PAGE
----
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Indian Chief Unveiled by Paul Cox and Keino Sasaki

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After more than 15 years, Paul Cox and Keino Sasaki, reunited to design this one-of-a-kind 2022 Indian Chief. The recipient of their work of art? None other than renowned tattoo artist Nikko Hurtado, owner of Black Anchor Tattoo. Hurtado is a pioneer in the world of tattooing for his use of color and hyper-realism. He also sports a unique, loud persona, making him the perfect owner for this masterpiece. 

Indian Chief

The bike makes its public debut as one of 30 custom motorcycles on display at Michael Lichter’s custom motorcycle gallery. You”ll find it there at the Buffalo Chip during the Sturgis Motorcycle Rally. Entrance into the gallery is free, and is open August 8 12-4:30pm MT and August 9-11 from 2:00pm-10:00pm MT. In addition, journalists attending the Sturgis Rally can attend the gallery’s “Meet and Greet” at 5pm on Sunday August 8. This is a chance for Michael to introduce all the builders to talk about their bikes in a one-on-one environment.

Their Indian Chief Build

Utilizing a stock 2022 Indian Chief Bobber Dark Horse, Paul and Keino worked on their respective elements to bring together a special, one-of-a-kind Indian Chief. 

Other than the 116-inch Thunderstroke motor, drivetrain, and ignition switch box, the 2022 is loaded with custom modifications. Most notably, they include:

  • Handmade girder front end (Paul Cox)
  • 21-inch spoke front wheel and Avon tires. (Keino did the spoke lacing on the front wheel.)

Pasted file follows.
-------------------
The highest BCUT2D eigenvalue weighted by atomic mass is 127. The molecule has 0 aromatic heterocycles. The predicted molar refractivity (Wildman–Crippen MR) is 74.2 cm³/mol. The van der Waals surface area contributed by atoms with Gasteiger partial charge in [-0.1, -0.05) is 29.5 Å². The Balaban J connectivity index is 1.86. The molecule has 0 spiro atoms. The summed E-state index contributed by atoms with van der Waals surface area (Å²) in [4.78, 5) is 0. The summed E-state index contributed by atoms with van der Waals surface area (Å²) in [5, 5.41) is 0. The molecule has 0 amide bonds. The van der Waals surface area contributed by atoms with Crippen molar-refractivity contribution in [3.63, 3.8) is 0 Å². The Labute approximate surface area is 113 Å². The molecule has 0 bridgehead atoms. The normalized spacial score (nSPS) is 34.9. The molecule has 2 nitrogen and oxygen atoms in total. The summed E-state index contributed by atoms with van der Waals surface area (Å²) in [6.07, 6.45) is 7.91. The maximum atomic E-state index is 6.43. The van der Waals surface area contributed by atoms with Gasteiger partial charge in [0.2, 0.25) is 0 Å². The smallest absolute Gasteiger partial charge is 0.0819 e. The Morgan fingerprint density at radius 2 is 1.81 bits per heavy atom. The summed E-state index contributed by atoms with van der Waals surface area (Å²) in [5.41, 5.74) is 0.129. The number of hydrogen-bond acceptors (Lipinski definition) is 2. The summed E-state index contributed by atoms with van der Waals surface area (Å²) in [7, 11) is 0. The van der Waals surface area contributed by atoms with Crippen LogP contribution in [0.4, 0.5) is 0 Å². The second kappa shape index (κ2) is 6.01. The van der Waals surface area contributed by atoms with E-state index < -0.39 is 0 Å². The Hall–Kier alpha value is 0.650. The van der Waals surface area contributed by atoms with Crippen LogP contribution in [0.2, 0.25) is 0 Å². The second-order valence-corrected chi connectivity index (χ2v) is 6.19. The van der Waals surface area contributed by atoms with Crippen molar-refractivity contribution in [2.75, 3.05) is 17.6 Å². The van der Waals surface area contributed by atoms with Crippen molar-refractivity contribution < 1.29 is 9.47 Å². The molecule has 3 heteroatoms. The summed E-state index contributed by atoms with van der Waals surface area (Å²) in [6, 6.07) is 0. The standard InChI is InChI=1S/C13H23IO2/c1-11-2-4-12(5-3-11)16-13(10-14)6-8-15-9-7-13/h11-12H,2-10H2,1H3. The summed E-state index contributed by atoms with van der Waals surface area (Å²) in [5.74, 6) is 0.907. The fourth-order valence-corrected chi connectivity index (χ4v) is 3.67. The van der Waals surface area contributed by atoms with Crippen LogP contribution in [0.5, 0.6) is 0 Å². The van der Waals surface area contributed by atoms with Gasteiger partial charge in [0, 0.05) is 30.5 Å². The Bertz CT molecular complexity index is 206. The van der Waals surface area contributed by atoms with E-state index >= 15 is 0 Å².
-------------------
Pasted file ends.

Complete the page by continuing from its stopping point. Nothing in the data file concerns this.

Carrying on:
• Custom-built tank (Keino Sasaki)
    • Tank was designed with consideration for elements like the fuel pump and front mounting points in mind. Keino shaped it in such a way to have the 4-inch round touchscreen display with RideCommand recessed slightly into the top/front of the tank. 
  • Custom exhaust system (Keino Sasaki)
  • Custom rear end set up (Paul Cox)
    • Paul eliminated the stock set up with the larger fender and internal strut, and went with a shorter/bobbed rear fender and more traditional external struts that mount at the swingarm to get the fender to ride close to the tire, while allowing space for travel between the fender and seat. He also mounted a traditional Indian Motorcycle headdress tail light onto the rear fender. 
  • Custom leather seat with the Indian Motorcycle script logo etched into the leather (Paul Cox)
  • Modified clutch to a hand shift/foot clutch (jockey shift) set up (Paul Cox)
  • An old-school head lamp, custom risers and bars were also added.
  • Paul Cox did a custom paint job using his own “Soylent Green” paint with metal flake, and light green/teal pinstriping throughout.

See the full line of the company’s fine American motorcycles on their website.

 

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